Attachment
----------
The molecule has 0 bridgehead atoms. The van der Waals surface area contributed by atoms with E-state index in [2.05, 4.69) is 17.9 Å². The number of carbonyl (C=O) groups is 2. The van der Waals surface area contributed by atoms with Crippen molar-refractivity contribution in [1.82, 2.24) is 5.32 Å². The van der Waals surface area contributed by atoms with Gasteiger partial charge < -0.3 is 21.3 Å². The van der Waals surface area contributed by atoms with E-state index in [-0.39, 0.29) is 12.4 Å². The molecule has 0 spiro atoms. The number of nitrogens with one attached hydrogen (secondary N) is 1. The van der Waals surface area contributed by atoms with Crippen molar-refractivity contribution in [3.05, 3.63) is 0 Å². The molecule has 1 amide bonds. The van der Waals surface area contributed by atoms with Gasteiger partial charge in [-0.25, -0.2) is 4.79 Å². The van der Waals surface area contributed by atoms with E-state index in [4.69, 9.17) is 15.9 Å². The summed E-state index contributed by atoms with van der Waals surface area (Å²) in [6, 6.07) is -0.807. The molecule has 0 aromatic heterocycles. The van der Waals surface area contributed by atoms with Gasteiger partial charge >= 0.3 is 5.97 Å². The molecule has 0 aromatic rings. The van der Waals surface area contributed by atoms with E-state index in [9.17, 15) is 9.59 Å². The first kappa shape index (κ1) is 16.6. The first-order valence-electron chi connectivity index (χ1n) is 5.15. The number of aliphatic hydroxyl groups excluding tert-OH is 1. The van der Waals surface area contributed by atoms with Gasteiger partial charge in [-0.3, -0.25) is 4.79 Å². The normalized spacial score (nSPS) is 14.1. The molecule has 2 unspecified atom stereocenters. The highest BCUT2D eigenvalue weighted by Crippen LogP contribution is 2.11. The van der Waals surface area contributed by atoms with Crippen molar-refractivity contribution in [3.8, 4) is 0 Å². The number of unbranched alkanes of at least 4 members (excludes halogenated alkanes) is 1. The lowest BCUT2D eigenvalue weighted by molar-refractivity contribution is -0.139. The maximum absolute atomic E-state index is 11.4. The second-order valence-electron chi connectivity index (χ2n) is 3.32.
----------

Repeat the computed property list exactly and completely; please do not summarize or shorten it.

The molecule has 0 bridgehead atoms. The van der Waals surface area contributed by atoms with E-state index in [2.05, 4.69) is 17.9 Å². The number of carbonyl (C=O) groups is 2. The van der Waals surface area contributed by atoms with Crippen molar-refractivity contribution in [1.82, 2.24) is 5.32 Å². The van der Waals surface area contributed by atoms with Gasteiger partial charge < -0.3 is 21.3 Å². The van der Waals surface area contributed by atoms with E-state index in [-0.39, 0.29) is 12.4 Å². The molecule has 0 spiro atoms. The number of nitrogens with one attached hydrogen (secondary N) is 1. The van der Waals surface area contributed by atoms with Crippen molar-refractivity contribution in [3.05, 3.63) is 0 Å². The molecule has 1 amide bonds. The van der Waals surface area contributed by atoms with Gasteiger partial charge in [-0.25, -0.2) is 4.79 Å². The van der Waals surface area contributed by atoms with E-state index in [4.69, 9.17) is 15.9 Å². The summed E-state index contributed by atoms with van der Waals surface area (Å²) in [6, 6.07) is -0.807. The molecule has 0 aromatic heterocycles. The van der Waals surface area contributed by atoms with Gasteiger partial charge >= 0.3 is 5.97 Å². The molecule has 0 aromatic rings. The van der Waals surface area contributed by atoms with E-state index in [9.17, 15) is 9.59 Å². The first kappa shape index (κ1) is 16.6. The first-order valence-electron chi connectivity index (χ1n) is 5.15. The number of aliphatic hydroxyl groups excluding tert-OH is 1. The van der Waals surface area contributed by atoms with Gasteiger partial charge in [-0.3, -0.25) is 4.79 Å². The normalized spacial score (nSPS) is 14.1. The molecule has 2 unspecified atom stereocenters. The highest BCUT2D eigenvalue weighted by Crippen LogP contribution is 2.11. The van der Waals surface area contributed by atoms with Crippen molar-refractivity contribution in [3.8, 4) is 0 Å². The number of unbranched alkanes of at least 4 members (excludes halogenated alkanes) is 1. The lowest BCUT2D eigenvalue weighted by molar-refractivity contribution is -0.139. The maximum absolute atomic E-state index is 11.4. The second-order valence-electron chi connectivity index (χ2n) is 3.32.